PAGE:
Gloucester, Massachusetts

Last updated

Gloucester, Massachusetts
Gloucester MA - Fisherman's Memorial.jpg
Man at the Wheel , Fisherman's Memorial Cenotaph
Gloucester, MA Seal.png
"The Place To Be In The Summer"
"America's Oldest Seaport"
Essex County Massachusetts incorporated and unincorporated areas Gloucester highlighted.svg
Location in Essex County and the state of Massachusetts.
USA Massachusetts location map.svg
Red pog.svg
Location in the United States
Usa edcp location map.svg
Red pog.svg
Gloucester (the United States)
Coordinates: 42°36′57″N70°39′45″W / 42.61583°N 70.66250°W / 42.61583; -70.66250 Coordinates: 42°36′57″N70°39′45″W / 42.61583°N 70.66250°W / 42.61583; -70.66250
Country Flag of the United States.svg  United States
State Flag of Massachusetts.svg  Massachusetts
County Essex
Incorporated (town)1642
Incorporated (city)1873
Named for Gloucester, England
  Type Mayor-council city
   Mayor Gregory P. Verga
  Total41.51 sq mi (107.51 km2)
  Land26.19 sq mi (67.84 km2)
  Water15.32 sq mi (39.68 km2)
50 ft (15 m)
  Density1,135.00/sq mi (438.23/km2)
Time zone UTC−5 (Eastern)
  Summer (DST) UTC−4 (Eastern)
ZIP code
Area code 351 / 978
FIPS code 25-26150
GNIS feature ID0615084

Gloucester ( /ˈɡlɒstər/ ) is a city in Essex County, Massachusetts, in the United States. It sits on Cape Ann and is a part of Massachusetts's North Shore. The population was 29,729 at the 2020 U.S. Census. [2] An important center of the fishing industry and a popular summer destination, Gloucester consists of an urban core on the north side of the harbor and the outlying neighborhoods of Annisquam, Bay View, Lanesville, Folly Cove, Magnolia, Riverdale, East Gloucester, and West Gloucester.



The boundaries of Gloucester originally included the town of Rockport, in an area dubbed "Sandy Bay". The village separated formally from Gloucester on February 27, 1840. In 1873, Gloucester was reincorporated as a city.

Contact period

Native Americans inhabited what would become northeastern Massachusetts for thousands of years prior to the European colonization of the Americas. At the time of contact, the area was inhabited by Agawam people under sachem Masconomet. [3] Evidence of a village exists on Pole's Hill in the current Riverdale neighborhood. [4]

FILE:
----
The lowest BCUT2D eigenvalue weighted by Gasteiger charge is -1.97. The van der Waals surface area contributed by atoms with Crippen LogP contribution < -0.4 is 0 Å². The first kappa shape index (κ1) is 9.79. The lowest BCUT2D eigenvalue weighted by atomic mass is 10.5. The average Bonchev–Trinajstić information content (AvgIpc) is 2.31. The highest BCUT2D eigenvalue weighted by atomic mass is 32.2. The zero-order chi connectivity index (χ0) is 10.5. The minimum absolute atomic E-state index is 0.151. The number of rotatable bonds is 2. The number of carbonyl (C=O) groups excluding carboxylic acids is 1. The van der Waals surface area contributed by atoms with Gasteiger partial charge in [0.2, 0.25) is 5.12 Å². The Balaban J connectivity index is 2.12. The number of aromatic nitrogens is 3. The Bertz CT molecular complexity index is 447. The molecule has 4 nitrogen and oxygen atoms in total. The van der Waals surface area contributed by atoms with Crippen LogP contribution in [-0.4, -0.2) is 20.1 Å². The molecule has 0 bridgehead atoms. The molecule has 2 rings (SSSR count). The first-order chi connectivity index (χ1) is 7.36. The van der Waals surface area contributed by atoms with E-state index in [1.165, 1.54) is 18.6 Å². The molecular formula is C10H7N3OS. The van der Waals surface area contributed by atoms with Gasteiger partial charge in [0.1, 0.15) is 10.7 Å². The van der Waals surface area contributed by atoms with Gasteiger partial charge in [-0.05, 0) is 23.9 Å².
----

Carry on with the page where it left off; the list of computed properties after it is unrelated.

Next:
In 1606 Samuel de Champlain explored the harbor, and produced the first known map of Gloucester harbor titling it 'le Beau port'. This map suggests substantial Native American settlement on the shores of the harbor. In 1614 John Smith again explored the area, identifying the indigenous inhabitants as Aggawom. [5] In 1623 men from the Dorchester Company established a permanent fishing outpost in the area. [6]

At the Cape Ann settlement a legal form of government was established, and from that Massachusetts Bay Colony sprung. Roger Conant was the governor under the Cape Ann patent, and as such, has been called the first governor of Massachusetts. [7] [8]

Life in this first settlement was harsh and it was short-lived. Around 1626 the place was abandoned, and the people removed themselves to Naumkeag (in what is now called Salem, Massachusetts), where more fertile soil for planting was to be found. The meetinghouse and governor's house were even disassembled and relocated to the new place of settlement.

Second English Settlement

At some point in the following years—though no record exists—the area was slowly resettled by English colonists. The town was formally incorporated in 1642. It is at this time that the name "Gloucester" first appears on tax rolls, although in various spellings. The town took its name from the city of Gloucester in southwest England, perhaps from where many of its new occupants originated but more likely because Gloucester, England, was a Parliamentarian stronghold, successfully defended with the aid of the Earl of Essex against the King in the Siege of Gloucester of 1643.

This new permanent settlement focused on the Town Green area, an inlet in the marshes at a bend in the Annisquam River. This area is now the site of Grant Circle, a large traffic rotary at which Massachusetts Route 128 mingles with a major city street (Washington Street/Rt 127). Here the first permanent settlers built a meeting house and therefore focused the nexus of their settlement on the "Island" for nearly 100 years. Unlike other early coastal towns in New England, development in Gloucester was not focused around the harbor as it is today, rather it was inland that people settled first. This is evidenced by the placement of the Town Green nearly two miles from the harbor-front.